Dr. Kletz & Dr. Gondi, Trusted Gainesville Allergists, Discuss Dental Problems and Allergies
As allergists that Gainesville, VA calls upon, we know that when one thinks about allergies and allergy symptoms, dental problems usually do not come to mind. In fact, most people tend to separate dental and medical problems into two distinct categories. Medical diseases can and do influence your dental health. Most people know that certain heart defects and murmurs may require premedication with antibiotics in order to prevent subacute bacterial endocarditis. Patients with GERD (gastroesophageal reflux disease), Sjögren’s syndrome, anorexia, and bulimia are more prone to cavities of the teeth. There are many more medical conditions which can have profound implications on the health of one’s teeth which will not be discussed.
What about allergies? Can they cause dental problems? The simple answer to this question is: Yes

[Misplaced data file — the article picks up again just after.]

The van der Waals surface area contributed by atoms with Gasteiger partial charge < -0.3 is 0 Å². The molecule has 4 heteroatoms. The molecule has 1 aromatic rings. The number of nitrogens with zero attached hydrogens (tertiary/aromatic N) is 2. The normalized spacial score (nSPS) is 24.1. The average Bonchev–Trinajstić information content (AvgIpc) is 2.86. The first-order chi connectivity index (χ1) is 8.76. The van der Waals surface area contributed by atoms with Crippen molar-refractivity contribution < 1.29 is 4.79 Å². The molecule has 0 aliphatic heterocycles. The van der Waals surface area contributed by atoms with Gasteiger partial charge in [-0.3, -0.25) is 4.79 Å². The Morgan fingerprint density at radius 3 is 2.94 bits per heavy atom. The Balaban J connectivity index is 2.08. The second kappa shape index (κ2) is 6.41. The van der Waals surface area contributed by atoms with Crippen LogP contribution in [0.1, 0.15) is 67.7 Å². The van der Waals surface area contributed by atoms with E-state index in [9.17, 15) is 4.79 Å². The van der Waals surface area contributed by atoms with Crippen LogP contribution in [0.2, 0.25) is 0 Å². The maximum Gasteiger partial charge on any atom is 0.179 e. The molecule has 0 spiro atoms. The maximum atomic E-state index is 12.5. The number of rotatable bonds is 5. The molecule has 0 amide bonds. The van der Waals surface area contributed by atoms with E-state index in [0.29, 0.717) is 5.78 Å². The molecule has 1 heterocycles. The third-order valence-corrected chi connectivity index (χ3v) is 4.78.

Many children with hay fever (allergic rhinitis) have nasal congestion as a major feature of their disease. The nasal congestion frequently causes these children to become “mouth breathers,” since they are unable to breathe through their noses. As the children grow, they develop a narrow high upper arched palate in their mouths which results in malocclusion (i.e., poor bite) of their teeth. The teeth grow in crooked usually resulting in the need for costly braces by an Orthodontist. Seeing a board certified allergist like the ones at Black & Kletz Allergy in the Gainesville, VA, Falls Church, VA , and Tysons Corner, VA areas can prevent this type of dental problem in children if addressed early on. The allergists at Black & Kletz Allergy would perform a comprehensive history and physical examination and likely do allergy testing to find out if and what the child is allergic to in the environment. Allergies to dust mites, molds, pollens (e.g., trees, grasses, weeds), pets, and cockroaches are very common allergens that can cause chronic nasal congestion. There are other nasal conditions, such as nasal polyps, which are usually due to an underlying allergy that can also cause chronic nasal congestion. After fully evaluating the child, a treatment plan would be discussed with the parent(s) which may include measures to avoid the offending allergen, use medications in the forms of syrups, powders, tablets, capsules, nasal sprays, eye drops, and/or begin a course of allergy immunotherapy (i.e., allergy shots, allergy injections, allergy desensitization). Allergy immunotherapy or allergy shots are very effective as they work in 80-85% of the individuals taking them. They are given to people ranging in age from young children through the elderly. They have been given in the U.S. for over 100 years. Treating the hay fever early in its course is very effective in preventing the dental malocclusion that occurs too often in untreated individuals with this condition.